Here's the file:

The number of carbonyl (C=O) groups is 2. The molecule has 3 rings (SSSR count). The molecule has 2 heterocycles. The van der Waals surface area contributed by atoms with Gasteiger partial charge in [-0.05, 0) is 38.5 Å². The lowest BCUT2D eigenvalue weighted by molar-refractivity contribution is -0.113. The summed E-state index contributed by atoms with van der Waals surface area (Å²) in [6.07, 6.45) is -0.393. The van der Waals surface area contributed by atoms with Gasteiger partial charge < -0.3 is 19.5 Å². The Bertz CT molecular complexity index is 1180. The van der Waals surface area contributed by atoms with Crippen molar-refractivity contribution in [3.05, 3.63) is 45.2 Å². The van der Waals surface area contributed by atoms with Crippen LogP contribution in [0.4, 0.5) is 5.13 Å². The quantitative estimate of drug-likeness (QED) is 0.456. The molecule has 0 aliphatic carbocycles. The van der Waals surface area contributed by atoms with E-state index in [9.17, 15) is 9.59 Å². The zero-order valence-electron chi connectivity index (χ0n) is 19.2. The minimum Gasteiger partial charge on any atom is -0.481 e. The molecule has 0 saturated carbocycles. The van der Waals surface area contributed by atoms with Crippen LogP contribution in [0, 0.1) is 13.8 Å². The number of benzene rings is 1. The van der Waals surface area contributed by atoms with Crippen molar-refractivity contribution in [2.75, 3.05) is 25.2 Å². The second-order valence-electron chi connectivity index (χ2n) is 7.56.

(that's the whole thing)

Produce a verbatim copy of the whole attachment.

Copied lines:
The number of carbonyl (C=O) groups is 2. The molecule has 3 rings (SSSR count). The molecule has 2 heterocycles. The van der Waals surface area contributed by atoms with Gasteiger partial charge in [-0.05, 0) is 38.5 Å². The lowest BCUT2D eigenvalue weighted by molar-refractivity contribution is -0.113. The summed E-state index contributed by atoms with van der Waals surface area (Å²) in [6.07, 6.45) is -0.393. The van der Waals surface area contributed by atoms with Gasteiger partial charge < -0.3 is 19.5 Å². The Bertz CT molecular complexity index is 1180. The van der Waals surface area contributed by atoms with Crippen molar-refractivity contribution in [3.05, 3.63) is 45.2 Å². The van der Waals surface area contributed by atoms with Crippen LogP contribution in [0.4, 0.5) is 5.13 Å². The quantitative estimate of drug-likeness (QED) is 0.456. The molecule has 0 aliphatic carbocycles. The van der Waals surface area contributed by atoms with E-state index in [9.17, 15) is 9.59 Å². The zero-order valence-electron chi connectivity index (χ0n) is 19.2. The minimum Gasteiger partial charge on any atom is -0.481 e. The molecule has 0 saturated carbocycles. The van der Waals surface area contributed by atoms with Crippen LogP contribution in [0, 0.1) is 13.8 Å². The number of benzene rings is 1. The van der Waals surface area contributed by atoms with Crippen molar-refractivity contribution in [2.75, 3.05) is 25.2 Å². The second-order valence-electron chi connectivity index (χ2n) is 7.56.